Before the vote, Cllr James said he felt his amendments had been misconstrued, and that the idea had been to add sophistication to the policy. He added that there were empty council houses, and a need to build more homes. “When we are pointing the finger at the lack of housing options, we should also point the finger back at ourselves,” he said.
The council has brought more than 700 empty properties back into use over the last few years, but demand for accommodation is acute and there are some 4,500 people on the council’s housing register. Around half of Wales’s 22 councils have introduced council tax premiums on second homes, as have authorities in England. Several have brought in empty home premiums too.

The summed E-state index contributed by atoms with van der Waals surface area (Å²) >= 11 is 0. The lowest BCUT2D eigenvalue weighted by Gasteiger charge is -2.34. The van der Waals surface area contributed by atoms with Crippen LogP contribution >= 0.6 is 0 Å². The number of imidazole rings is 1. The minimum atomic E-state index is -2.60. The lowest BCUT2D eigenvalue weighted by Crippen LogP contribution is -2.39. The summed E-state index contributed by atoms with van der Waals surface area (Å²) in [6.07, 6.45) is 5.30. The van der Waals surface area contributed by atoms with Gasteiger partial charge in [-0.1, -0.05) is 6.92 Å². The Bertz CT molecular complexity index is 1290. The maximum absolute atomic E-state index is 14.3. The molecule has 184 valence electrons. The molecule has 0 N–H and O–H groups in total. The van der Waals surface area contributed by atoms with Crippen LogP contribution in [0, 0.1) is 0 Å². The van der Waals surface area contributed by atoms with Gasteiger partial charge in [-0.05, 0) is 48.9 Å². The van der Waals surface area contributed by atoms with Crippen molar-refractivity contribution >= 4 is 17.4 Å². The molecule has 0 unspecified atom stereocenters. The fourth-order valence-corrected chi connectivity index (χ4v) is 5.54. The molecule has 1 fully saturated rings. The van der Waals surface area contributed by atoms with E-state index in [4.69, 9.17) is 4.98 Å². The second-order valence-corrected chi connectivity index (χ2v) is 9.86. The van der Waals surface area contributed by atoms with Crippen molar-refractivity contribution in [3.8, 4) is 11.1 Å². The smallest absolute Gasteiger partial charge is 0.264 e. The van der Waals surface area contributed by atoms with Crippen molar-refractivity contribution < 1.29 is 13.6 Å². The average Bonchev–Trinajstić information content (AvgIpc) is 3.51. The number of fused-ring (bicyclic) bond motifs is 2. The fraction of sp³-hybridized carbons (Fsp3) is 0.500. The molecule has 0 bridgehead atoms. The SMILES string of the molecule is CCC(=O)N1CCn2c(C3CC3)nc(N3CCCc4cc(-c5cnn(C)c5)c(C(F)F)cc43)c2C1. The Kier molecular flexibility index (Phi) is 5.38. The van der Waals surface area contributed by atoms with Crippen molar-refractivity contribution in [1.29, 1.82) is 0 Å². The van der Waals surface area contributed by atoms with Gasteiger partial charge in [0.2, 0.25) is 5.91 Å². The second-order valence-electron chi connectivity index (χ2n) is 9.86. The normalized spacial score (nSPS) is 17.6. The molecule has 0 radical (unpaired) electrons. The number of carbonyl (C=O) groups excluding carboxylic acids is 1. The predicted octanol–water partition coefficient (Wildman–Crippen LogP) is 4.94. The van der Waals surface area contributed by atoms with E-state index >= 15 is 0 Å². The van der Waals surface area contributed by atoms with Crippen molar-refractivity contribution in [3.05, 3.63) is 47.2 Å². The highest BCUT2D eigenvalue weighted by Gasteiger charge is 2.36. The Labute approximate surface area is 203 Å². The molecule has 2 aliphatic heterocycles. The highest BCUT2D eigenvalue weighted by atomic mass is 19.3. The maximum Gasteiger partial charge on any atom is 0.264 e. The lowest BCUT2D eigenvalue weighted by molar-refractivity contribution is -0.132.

One owner of a long-term empty house in Llanelli told the Local Democracy Reporting Service that she had no objection to paying full council tax, but that she opposed a premium. “I think Carmarthenshire Council are indulging in legalised robbery,” she said.
The woman, who lives in Swansea, said the empty house in Llanelli had a big garden and in her view did not lend itself to being a rental property, although she had refurbished and maintained it. She said she would now consider moving into it.
The woman added that she had rented out a house to students in Swansea for 25 years, and that the demands being placed on landlords were driving them out of the sector. She said she was putting the student house up for sale. “The balance now is in favour of tenants,” she said.